Be still and watch nature watch you–that’s the rule for viewing the deer on Deer Mountain.  We’ve had deer actually come to us to view us out of curiousity–pretty cool moments.

Here’s the link to this painting on the Daily Paintworks Gallery, thanks for looking:

“Did you hear that??”

April 13, 2012
mule deer

The culprits....

I’ve decided to start a “trip journal” of sorts.  I’ve not been painting lately since I’ve been working with my horses of an evening.  With work, horses, and housework….not much time for painting.  I have been doing a bit of sketching lately….maybe I’ll share some of those eventually but, for now, I decided to share some of our “adventures”.  I’ve been working on a scrapbook (between doing everything above….and no, I don’t sleep much…LOL.) from our last vacation and I’ve been jotting down stories for that.  I thought maybe everyone else would get a chuckle or at the least a smile out of some of them.  Being creative is sometimes about the journey not necessarily the finished piece that results.  Enjoy 🙂

Did you hear that???

“Seriously, I think I hear something outside….and it’s chewing!”

That’s what I woke up to one early morning while it was still dark outside.  The moon was up so I could see shadows of something on the walls of the tent and I could hear something moving outside the tent and heard chewing noises.  Chewing noises!!??!!  I looked over at the hub and he was still asleep.  I laid there, just waiting for something to hit the tent, rip it open, pull us out of our sleeping bag, maul us… imagination went wild!  I just knew there was a bear in camp!  I waited and listened with my “super” hearing for quite some time and nothing happened.  I couldn’t stand it anymore and finally pulled my head inside of my sleeping bag and tried to doze off again.  I mean, if you can’t see it, it can’t see you, right??  I awoke just as it was getting light enough to see outside and then peaked out the tent window but didn’t see anything.  RJ finally woke up and I started asking him about it.  He said he heard it too but he was tired and figured if it was going to get us… would’ve done it already so, he just rolled over and went back to sleep!  Thanks for making me feel safe, dear hub!!  We both decided to get up, get our boots on and investigate……we saw tracks through camp but didn’t see any critters………until we looked over the little hill that separated us from another campsite…..and there they were……….four mule deer bucks!  Ok, I can rest a little bit easier now……until the herd of elk moves through camp the next night……….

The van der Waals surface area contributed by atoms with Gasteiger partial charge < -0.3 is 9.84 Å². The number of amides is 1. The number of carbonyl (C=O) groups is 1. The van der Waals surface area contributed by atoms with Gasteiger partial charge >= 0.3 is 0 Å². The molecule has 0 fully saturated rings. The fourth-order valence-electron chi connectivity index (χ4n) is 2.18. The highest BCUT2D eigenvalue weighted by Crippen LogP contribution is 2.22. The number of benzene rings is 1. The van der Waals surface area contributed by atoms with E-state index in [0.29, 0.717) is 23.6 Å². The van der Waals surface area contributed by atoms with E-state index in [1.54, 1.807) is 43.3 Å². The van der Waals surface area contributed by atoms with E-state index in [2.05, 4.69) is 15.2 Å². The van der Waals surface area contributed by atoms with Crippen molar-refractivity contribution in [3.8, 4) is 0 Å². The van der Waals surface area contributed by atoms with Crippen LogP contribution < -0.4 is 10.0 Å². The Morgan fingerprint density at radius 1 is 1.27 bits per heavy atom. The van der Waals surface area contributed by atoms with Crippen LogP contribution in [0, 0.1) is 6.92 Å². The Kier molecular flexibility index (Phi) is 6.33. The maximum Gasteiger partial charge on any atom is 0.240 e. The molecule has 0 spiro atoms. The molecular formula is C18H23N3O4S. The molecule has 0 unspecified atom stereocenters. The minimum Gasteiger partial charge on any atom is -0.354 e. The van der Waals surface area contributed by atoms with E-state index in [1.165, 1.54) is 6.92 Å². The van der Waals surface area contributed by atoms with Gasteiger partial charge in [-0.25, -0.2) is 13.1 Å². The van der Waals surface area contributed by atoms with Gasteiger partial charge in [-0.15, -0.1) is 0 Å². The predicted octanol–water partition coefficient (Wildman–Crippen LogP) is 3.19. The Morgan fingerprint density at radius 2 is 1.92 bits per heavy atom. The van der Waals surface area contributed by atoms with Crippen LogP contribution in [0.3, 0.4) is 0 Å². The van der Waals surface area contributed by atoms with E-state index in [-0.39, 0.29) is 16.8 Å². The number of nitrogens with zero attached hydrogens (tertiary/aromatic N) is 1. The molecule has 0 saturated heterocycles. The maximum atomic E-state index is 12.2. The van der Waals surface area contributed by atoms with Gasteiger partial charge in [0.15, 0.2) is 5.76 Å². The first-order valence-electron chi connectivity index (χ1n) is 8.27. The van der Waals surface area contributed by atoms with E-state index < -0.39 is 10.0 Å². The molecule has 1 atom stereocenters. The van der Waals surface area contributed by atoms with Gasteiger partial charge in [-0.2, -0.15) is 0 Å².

Feb 23, 2012 “Low Water Crossing”

February 25, 2012
Day 23

Low Water Crossing

Painting A Day

Day 23

“Low Water Crossing”

Our first trip to the Rockies, I met a retired contractor who had taken up photography as a second career.  Bill made regular trips to the Rockies and was gracious enough to sorta take me under his wing for the weekend, allowing me to try out his Canon zoom lens, tell us where to find various wildlife in the park, and share stories of some of his adventures there.  He mentioned then, that the Mule deer population still was rather small and that the few deer that were seen, didn’t seem very big.  We had also noticed that most of the Mulies we saw were also wearing ear tags.  Fast forward a few years to last year’s trip… literally seemed like there were Mule deer everywhere in the park!  Either we were very lucky or they have definitely made an excellent comeback!